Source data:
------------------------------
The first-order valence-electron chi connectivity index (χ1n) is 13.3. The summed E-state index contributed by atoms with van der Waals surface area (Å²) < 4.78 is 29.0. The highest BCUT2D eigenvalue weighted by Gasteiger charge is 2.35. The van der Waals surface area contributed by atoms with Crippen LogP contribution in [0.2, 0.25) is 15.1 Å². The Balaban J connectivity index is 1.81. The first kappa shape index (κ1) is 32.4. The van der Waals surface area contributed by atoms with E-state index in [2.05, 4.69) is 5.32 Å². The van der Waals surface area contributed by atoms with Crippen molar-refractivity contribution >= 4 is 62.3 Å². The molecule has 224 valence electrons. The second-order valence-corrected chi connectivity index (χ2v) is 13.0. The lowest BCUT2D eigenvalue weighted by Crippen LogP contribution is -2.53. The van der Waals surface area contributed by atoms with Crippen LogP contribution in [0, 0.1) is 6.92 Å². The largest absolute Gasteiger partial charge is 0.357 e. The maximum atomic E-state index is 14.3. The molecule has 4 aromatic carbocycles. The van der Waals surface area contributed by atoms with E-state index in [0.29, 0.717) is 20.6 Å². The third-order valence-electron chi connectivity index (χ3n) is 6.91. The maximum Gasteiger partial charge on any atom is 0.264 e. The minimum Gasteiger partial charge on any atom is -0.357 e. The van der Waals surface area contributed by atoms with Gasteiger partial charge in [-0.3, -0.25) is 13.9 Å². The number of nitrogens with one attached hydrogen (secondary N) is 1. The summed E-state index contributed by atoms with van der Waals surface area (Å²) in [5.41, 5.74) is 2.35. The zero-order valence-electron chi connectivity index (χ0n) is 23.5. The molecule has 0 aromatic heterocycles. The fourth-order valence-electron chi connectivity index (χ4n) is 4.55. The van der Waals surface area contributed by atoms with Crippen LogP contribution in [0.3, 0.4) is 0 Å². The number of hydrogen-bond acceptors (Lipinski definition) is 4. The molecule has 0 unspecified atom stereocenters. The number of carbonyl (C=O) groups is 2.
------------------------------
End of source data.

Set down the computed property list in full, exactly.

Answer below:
The first-order valence-electron chi connectivity index (χ1n) is 13.3. The summed E-state index contributed by atoms with van der Waals surface area (Å²) < 4.78 is 29.0. The highest BCUT2D eigenvalue weighted by Gasteiger charge is 2.35. The van der Waals surface area contributed by atoms with Crippen LogP contribution in [0.2, 0.25) is 15.1 Å². The Balaban J connectivity index is 1.81. The first kappa shape index (κ1) is 32.4. The van der Waals surface area contributed by atoms with E-state index in [2.05, 4.69) is 5.32 Å². The van der Waals surface area contributed by atoms with Crippen molar-refractivity contribution >= 4 is 62.3 Å². The molecule has 224 valence electrons. The second-order valence-corrected chi connectivity index (χ2v) is 13.0. The lowest BCUT2D eigenvalue weighted by Crippen LogP contribution is -2.53. The van der Waals surface area contributed by atoms with Crippen LogP contribution in [0, 0.1) is 6.92 Å². The largest absolute Gasteiger partial charge is 0.357 e. The maximum atomic E-state index is 14.3. The molecule has 4 aromatic carbocycles. The van der Waals surface area contributed by atoms with E-state index in [0.29, 0.717) is 20.6 Å². The third-order valence-electron chi connectivity index (χ3n) is 6.91. The maximum Gasteiger partial charge on any atom is 0.264 e. The minimum Gasteiger partial charge on any atom is -0.357 e. The van der Waals surface area contributed by atoms with Gasteiger partial charge in [-0.3, -0.25) is 13.9 Å². The number of nitrogens with one attached hydrogen (secondary N) is 1. The summed E-state index contributed by atoms with van der Waals surface area (Å²) in [5.41, 5.74) is 2.35. The zero-order valence-electron chi connectivity index (χ0n) is 23.5. The molecule has 0 aromatic heterocycles. The fourth-order valence-electron chi connectivity index (χ4n) is 4.55. The van der Waals surface area contributed by atoms with Crippen LogP contribution in [0.3, 0.4) is 0 Å². The number of hydrogen-bond acceptors (Lipinski definition) is 4. The molecule has 0 unspecified atom stereocenters. The number of carbonyl (C=O) groups is 2.